While the US and Europe have remained fixated on the simmering sovereign debt crisis in Euroland, the Arab world has been experiencing waves of demonstrations, protests and civil wars that have seen the fall of three major regimes thus far in 2011, with several others struggling to find equilibrium.
The underlying forces behind the Arab Spring are complex and vary from country to country. But a key factor is demographics, as a glance at the population pyramids below suggests.
A common denominator of the three is an ageing ruling party unable to control a population bulge of young adults afflicted by high unemployment, food inflation, corruption, an absence of political freedoms and generally poor living conditions.
The three pyramids above differ somewhat from one another, especially the pattern of contracting growth in Tunisia. But the three exhibit the common demographic of young adult males in the numbers necessary to mount a successful overthrow of the government.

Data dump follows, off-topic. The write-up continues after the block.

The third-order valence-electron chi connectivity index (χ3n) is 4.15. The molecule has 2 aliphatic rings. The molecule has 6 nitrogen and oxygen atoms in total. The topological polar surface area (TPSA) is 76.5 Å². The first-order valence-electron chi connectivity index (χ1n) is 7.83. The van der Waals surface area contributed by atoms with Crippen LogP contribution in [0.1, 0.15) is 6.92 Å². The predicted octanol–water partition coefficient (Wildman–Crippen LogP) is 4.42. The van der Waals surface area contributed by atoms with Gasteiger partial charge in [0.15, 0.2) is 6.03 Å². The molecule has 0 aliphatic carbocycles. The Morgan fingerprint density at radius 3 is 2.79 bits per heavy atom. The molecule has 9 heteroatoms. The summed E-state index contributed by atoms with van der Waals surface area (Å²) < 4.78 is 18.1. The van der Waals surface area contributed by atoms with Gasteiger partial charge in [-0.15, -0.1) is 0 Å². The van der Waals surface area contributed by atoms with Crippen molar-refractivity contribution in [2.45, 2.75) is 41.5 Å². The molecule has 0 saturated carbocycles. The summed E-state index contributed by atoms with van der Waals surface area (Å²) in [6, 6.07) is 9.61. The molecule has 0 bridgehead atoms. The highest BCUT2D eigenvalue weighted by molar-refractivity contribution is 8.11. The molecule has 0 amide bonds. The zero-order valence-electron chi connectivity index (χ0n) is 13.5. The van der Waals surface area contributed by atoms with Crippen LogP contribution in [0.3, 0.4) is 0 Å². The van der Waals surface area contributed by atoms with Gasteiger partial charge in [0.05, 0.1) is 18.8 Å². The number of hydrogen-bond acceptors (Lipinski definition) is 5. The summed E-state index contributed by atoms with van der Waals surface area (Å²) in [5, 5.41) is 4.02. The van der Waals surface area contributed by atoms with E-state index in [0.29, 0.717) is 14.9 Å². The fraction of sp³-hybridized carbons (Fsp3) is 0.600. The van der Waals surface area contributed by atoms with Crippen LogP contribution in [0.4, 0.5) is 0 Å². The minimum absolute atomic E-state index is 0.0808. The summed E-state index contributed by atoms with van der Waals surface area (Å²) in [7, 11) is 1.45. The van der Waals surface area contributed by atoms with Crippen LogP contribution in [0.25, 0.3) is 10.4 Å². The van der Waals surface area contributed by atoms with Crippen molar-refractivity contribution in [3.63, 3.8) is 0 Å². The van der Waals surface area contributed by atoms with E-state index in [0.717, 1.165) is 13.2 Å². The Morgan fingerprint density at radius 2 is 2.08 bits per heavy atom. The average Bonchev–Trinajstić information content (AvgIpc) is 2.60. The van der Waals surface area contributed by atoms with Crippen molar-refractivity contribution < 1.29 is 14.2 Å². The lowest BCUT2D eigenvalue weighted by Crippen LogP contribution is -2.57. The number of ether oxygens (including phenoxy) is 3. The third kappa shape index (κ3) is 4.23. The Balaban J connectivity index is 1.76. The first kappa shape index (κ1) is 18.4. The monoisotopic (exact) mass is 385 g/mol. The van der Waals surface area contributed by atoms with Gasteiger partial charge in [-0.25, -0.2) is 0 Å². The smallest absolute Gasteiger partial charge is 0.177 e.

My focus on demographics, as in the Boomer piece, has generally explored the financial implications of an ageing population on government debt and the slow-motion ripple effect on markets and the economy. I’ll have more on this topic next week in some commentaries on world demographics, especially Europe. But sometimes the impact of demographics can be sudden and explosive, as we’ve seen in the Arab Spring.
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